Kremlin critic Navalny heads home to Russia despite arrest risk
Alexey Navalny, who was in Germany for five months after he was poisoned, returns home despite threat of arrest.
Kremlin critic Alexey Navalny has flown home to Russia despite Russian authorities’ stated desire to arrest him and potentially jail him for years, his plane from Berlin landing at a different Moscow airport from the one it was meant to fly to.
It was the first time Navalny has been back home since he was poisoned last summer. His plane was diverted to another Moscow airport at the last minute in an apparent effort by authorities to thwart journalists and supporters greeting him on Sunday.
His plane had been meant to arrive at Moscow’s Vnukovo Airport, but landed at Moscow’s Sheremetyevo airport instead. The flight was operated by Russian airline Pobeda, owned by state-controlled Aeroflot.
Navalny, one of President Vladimir Putin’s most prominent domestic critics, was flown to Berlin in August last year for emergency medical treatment after being poisoned with what German tests showed was a Novichok nerve agent.
“This is the best moment in the last five months,” he told reporters after he boarded the plane in the German capital, bound for Moscow. “I feel great. Finally, I’m returning to my home town.”
He announced his decision to return from Germany on Wednesday, and a day later Moscow’s prison service said it would do everything to arrest him once he returned, accusing him of flouting the terms of a suspended prison sentence for embezzlement, a 2014 case he says was trumped up.
The 44-year-old, who boarded a plane in Berlin at the last minute from a car sitting on the tarmac, hence avoiding other passengers, made light of the risk of being arrested.
He said he did not think he would be arrested, calling himself an innocent person.
“What do I need to be afraid of? What bad thing can happen to me in Russia?” he added. “I feel like a citizen of Russia who has every right to return,” he added.
He was accompanied by his wife Yulia, and his spokeswoman.
Navalny, who is hoping for success in parliamentary elections in September, faces potential trouble in three other criminal cases too, all of which he says are politically motivated.
His return poses a conundrum for the Kremlin: jail him and risk protests and punitive Western action by turning him into a political martyr. Or do nothing and risk looking weak in the eyes of Kremlin hardliners.
The opposition politician, who says he has nearly fully recovered, says Putin was behind his poisoning. The Kremlin denies involvement, says it has seen no evidence that he was poisoned and that he is free to return to Russia.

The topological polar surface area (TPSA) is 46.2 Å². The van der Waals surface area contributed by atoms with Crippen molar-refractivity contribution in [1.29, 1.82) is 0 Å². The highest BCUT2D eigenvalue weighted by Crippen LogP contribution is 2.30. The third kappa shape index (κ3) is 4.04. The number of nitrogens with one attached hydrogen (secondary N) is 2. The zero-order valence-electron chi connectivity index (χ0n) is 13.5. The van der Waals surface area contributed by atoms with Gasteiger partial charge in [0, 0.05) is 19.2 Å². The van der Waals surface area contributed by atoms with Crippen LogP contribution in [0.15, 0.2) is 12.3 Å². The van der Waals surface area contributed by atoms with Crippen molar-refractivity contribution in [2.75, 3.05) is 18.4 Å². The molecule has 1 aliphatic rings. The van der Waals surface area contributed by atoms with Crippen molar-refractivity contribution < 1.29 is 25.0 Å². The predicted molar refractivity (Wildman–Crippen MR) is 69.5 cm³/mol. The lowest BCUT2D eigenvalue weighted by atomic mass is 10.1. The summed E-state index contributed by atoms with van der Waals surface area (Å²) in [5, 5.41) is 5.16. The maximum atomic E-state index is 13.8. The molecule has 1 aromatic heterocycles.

Navalny says the Kremlin is afraid of him. The Kremlin, which only refers to him as the “Berlin patient,” laughs that off.
Putin allies point to opinion polls that show the Russian leader is far more popular than Navalny, whom they call a blogger rather than a politician.
Flight to Moscow
Some of his supporters gathered at Moscow’s Vnukovo airport despite bitterly cold minus 20 Celsius weather and over 4,500 new coronavirus cases a day in the Russian capital.
Before Sunday, at least 2,000 people used used a Facebook page to say they plan to be there, with another 6,000 expressing an interest. Pro-Kremlin activists were also expected to turn up.
The Moscow prosecutor’s office, which says it has officially warned 15 pro-Navalny organisers, has said the event is illegal because it is not sanctioned by the authorities. That means that people who turn up could be detained, fined or jailed.
Ivan Zhdanov, the head of Navalny’s Anti-Corruption Foundation, said on Twitter that opposition politician Lyubov Sobol was among four key allies detained at Moscow airport on Sunday.
Al Jazeera’s Aleksandra Godfroid, reporting from Moscow, said there was a heavy police presence at the airport, as well as a number of prison transportation vans, and that police had cleared people without tickets to travel from the airport terminal.
“[Navalny’s] decision to return, despite the threat of a long jail sentence, is seen here as a brave move and an explicit challenge to the authorities. It is also seen as a boost to the opposition,” she said.
However, Godfroid said Navalny could have struggled to maintain his political support if he had remained abroad for a long period of time.
“With his move [to return] he also wants to say to the opposition here, to his supporters, and also to the Kremlin that he is not scared and he is not going to step back and hide.”
Maria Lipman, senior associate at the George Washington University in Moscow, told Al Jazeera that the authorities wanted to minimise the publicity of Navalny returning but she also downplayed Navalny’s role as an opposition leader.
“There is no such thing as an ‘opposition’ in Russia in terms of a party or a movement. There are supporters [of Navalny], there are critically minded people who sympathise with him, who admire his courage and his fearlessness, his self-sacrificial behaviour,” she said.
Lipman said Navalny was likely willing to be arrested with an eye to the future.
“He probably believes that the situation might change, that the regime will weaken, and his following with supporters will get more active,” she said.
“He has proven so many times that he believes in the future and he believes in this country, there was no reason for him to abandon his faith now.”